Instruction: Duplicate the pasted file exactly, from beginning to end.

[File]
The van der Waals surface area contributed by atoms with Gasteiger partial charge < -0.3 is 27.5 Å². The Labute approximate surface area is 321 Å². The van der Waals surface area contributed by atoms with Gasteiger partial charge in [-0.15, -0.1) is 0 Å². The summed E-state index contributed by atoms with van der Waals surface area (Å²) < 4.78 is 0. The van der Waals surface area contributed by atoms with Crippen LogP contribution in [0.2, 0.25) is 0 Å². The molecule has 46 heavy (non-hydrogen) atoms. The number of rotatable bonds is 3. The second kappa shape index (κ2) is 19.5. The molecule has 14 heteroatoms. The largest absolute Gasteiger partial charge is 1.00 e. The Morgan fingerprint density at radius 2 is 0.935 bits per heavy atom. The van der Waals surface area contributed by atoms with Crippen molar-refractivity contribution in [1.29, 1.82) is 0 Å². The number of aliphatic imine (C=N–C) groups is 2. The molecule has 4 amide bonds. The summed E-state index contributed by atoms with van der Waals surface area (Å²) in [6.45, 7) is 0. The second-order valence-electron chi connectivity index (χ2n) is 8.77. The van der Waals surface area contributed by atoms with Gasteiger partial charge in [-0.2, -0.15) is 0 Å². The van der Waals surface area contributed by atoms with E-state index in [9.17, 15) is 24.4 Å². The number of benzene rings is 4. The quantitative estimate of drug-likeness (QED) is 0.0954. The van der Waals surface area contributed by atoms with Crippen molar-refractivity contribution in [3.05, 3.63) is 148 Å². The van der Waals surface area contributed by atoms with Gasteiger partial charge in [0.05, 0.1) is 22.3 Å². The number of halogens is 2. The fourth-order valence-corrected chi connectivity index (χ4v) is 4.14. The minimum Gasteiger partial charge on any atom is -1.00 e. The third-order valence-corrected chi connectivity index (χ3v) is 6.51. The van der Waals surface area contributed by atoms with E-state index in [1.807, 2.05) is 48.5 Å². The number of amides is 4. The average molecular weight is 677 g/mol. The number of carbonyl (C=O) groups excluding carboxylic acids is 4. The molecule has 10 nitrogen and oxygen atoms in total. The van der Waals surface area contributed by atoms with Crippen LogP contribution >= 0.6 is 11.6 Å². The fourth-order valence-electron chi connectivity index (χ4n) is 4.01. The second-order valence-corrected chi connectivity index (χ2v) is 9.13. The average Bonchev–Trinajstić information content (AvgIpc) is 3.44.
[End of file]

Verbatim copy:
The van der Waals surface area contributed by atoms with Gasteiger partial charge < -0.3 is 27.5 Å². The Labute approximate surface area is 321 Å². The van der Waals surface area contributed by atoms with Gasteiger partial charge in [-0.15, -0.1) is 0 Å². The summed E-state index contributed by atoms with van der Waals surface area (Å²) < 4.78 is 0. The van der Waals surface area contributed by atoms with Crippen LogP contribution in [0.2, 0.25) is 0 Å². The molecule has 46 heavy (non-hydrogen) atoms. The number of rotatable bonds is 3. The second kappa shape index (κ2) is 19.5. The molecule has 14 heteroatoms. The largest absolute Gasteiger partial charge is 1.00 e. The Morgan fingerprint density at radius 2 is 0.935 bits per heavy atom. The van der Waals surface area contributed by atoms with Crippen molar-refractivity contribution in [1.29, 1.82) is 0 Å². The number of aliphatic imine (C=N–C) groups is 2. The molecule has 4 amide bonds. The summed E-state index contributed by atoms with van der Waals surface area (Å²) in [6.45, 7) is 0. The second-order valence-electron chi connectivity index (χ2n) is 8.77. The van der Waals surface area contributed by atoms with Gasteiger partial charge in [-0.2, -0.15) is 0 Å². The van der Waals surface area contributed by atoms with E-state index in [9.17, 15) is 24.4 Å². The number of benzene rings is 4. The quantitative estimate of drug-likeness (QED) is 0.0954. The van der Waals surface area contributed by atoms with Crippen molar-refractivity contribution in [3.05, 3.63) is 148 Å². The van der Waals surface area contributed by atoms with Gasteiger partial charge in [0.05, 0.1) is 22.3 Å². The number of halogens is 2. The fourth-order valence-corrected chi connectivity index (χ4v) is 4.14. The minimum Gasteiger partial charge on any atom is -1.00 e. The third-order valence-corrected chi connectivity index (χ3v) is 6.51. The van der Waals surface area contributed by atoms with E-state index in [1.807, 2.05) is 48.5 Å². The number of amides is 4. The average molecular weight is 677 g/mol. The number of carbonyl (C=O) groups excluding carboxylic acids is 4. The molecule has 10 nitrogen and oxygen atoms in total. The van der Waals surface area contributed by atoms with Crippen LogP contribution >= 0.6 is 11.6 Å². The fourth-order valence-electron chi connectivity index (χ4n) is 4.01. The second-order valence-corrected chi connectivity index (χ2v) is 9.13. The average Bonchev–Trinajstić information content (AvgIpc) is 3.44.